Prokam Enterprises Ltd. v. British Columbia Farm Industry Review Board, 2024 BCCA 151

Ken McEwan, K.C. and Saheli Sodhi successfully represented a respondent on an appeal from the judicial review of a decision of the BC Farm Industry Review Board (the “Board”).

The judicial review proceeding arose from a decision made by the Board following a supervisory review into allegations of bad faith and unlawful activity raised in court filings alleging misfeasance in public office by members and staff of the BC Vegetable Marketing Commission. At the conclusion of the lengthy supervisory review, the Board concluded there was no cogent evidence to substantiate the very serious allegations of wrongdoing and expressed its concern that the complainants had advanced their allegations of bad faith and unlawful conduct for strategic or ulterior purposes (a copy of BCFIRB’s supervisory review decision can be found here). One of these complainants, Prokam Enterprises Ltd., sought judicial review of the decision, alleging that the Board’s decision was ultra vires(which argument was not made before the Board), and that the decision was not procedurally fair and was patently unreasonable. On judicial review, Justice Brongers dismissed Prokam’s petition in its entirety. A summary of and link to Justice Brongers’ judicial review decision can be found here.

Prokam appealed Justice Brongers’ order dismissing the judicial review. On appeal, Prokam significantly recast the arguments raised on judicial review. Prokam argued that: (1) BCFIRB’s determination that there was “no evidentiary foundation” for Prokam’s allegations was beyond the scope of the supervisory review and thus both procedurally unfair and patently unreasonable; and (2) BCFIRB made findings of misconduct against Prokam which were beyond the scope of the allegations review and thus procedurally unfair. Ken McEwan and Saheli Sodhi opposed each of these bases for review, arguing that Board’s determinations were not “findings of misconduct” and that these findings fell squarely within the terms of reference for the supervisory review. They also argued that Prokam’s appeal on the “no evidentiary foundation” finding served no practical purpose and would not change the outcome, as the thrust of Prokam’s argument was not on the correctness or reasonableness of the finding itself, but only on the language used by Board in making that finding.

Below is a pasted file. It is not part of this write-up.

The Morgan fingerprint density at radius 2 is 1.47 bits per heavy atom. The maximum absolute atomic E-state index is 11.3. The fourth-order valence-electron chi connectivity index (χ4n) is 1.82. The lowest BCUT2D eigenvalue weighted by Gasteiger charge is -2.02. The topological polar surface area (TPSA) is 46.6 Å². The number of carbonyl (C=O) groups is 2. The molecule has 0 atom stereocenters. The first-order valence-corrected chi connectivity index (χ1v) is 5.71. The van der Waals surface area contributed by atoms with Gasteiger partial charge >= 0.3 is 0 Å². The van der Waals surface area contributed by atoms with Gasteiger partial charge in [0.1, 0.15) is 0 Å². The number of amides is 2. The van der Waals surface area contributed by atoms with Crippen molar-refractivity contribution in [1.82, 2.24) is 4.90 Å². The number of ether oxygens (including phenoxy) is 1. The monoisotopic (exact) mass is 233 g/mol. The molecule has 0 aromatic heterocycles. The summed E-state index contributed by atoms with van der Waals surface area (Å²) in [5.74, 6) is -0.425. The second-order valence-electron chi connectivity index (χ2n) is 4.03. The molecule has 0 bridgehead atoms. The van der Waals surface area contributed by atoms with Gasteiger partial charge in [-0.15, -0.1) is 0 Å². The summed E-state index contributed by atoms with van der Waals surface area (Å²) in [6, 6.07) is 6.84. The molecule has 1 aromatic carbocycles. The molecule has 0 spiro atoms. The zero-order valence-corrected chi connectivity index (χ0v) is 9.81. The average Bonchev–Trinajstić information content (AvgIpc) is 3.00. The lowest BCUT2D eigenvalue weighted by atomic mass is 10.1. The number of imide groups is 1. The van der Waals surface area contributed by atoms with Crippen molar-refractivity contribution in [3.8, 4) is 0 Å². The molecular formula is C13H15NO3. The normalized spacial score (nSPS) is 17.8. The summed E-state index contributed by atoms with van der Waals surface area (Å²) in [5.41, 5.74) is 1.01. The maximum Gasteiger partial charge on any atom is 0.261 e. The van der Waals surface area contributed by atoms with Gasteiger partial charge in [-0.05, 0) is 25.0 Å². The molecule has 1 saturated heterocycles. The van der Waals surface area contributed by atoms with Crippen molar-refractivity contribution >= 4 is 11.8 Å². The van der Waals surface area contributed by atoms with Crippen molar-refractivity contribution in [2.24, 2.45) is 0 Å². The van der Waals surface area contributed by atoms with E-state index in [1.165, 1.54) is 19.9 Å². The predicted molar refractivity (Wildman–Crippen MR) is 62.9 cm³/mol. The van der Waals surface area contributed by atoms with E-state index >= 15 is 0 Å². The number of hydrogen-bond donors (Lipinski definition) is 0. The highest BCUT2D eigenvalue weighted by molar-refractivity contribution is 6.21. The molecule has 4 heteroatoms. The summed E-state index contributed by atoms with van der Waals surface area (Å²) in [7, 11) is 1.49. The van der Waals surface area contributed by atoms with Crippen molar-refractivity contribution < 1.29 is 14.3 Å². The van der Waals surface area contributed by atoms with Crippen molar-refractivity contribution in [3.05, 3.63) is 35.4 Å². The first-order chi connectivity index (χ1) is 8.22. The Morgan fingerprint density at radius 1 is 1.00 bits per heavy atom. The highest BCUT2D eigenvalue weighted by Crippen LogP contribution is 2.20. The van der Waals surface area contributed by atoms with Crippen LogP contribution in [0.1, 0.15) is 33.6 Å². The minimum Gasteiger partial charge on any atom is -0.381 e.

The Court of Appeal dismissed the appeal in its entirety. The Court concluded that the supervisory review process was not procedurally unfair and that the findings complained of were not “findings of misconduct” but rather were findings that flowed directly from the terms of reference. In concluding that the “no evidentiary foundation” finding was not patently unreasonable, the Court noted that Prokam did not take issue with the Board’s ultimate conclusion that its allegations were not substantiated. The Court found there was no practical purpose to the appeal on this issue in that it would not change the outcome. In concluding on this issue, the Court noted that “the fact that the Board’s findings were expressed in stronger terms than Prokam believes is appropriate is not a ground for this Court to interfere with” the Board’s decision.

The full reasons for judgment can be found here.

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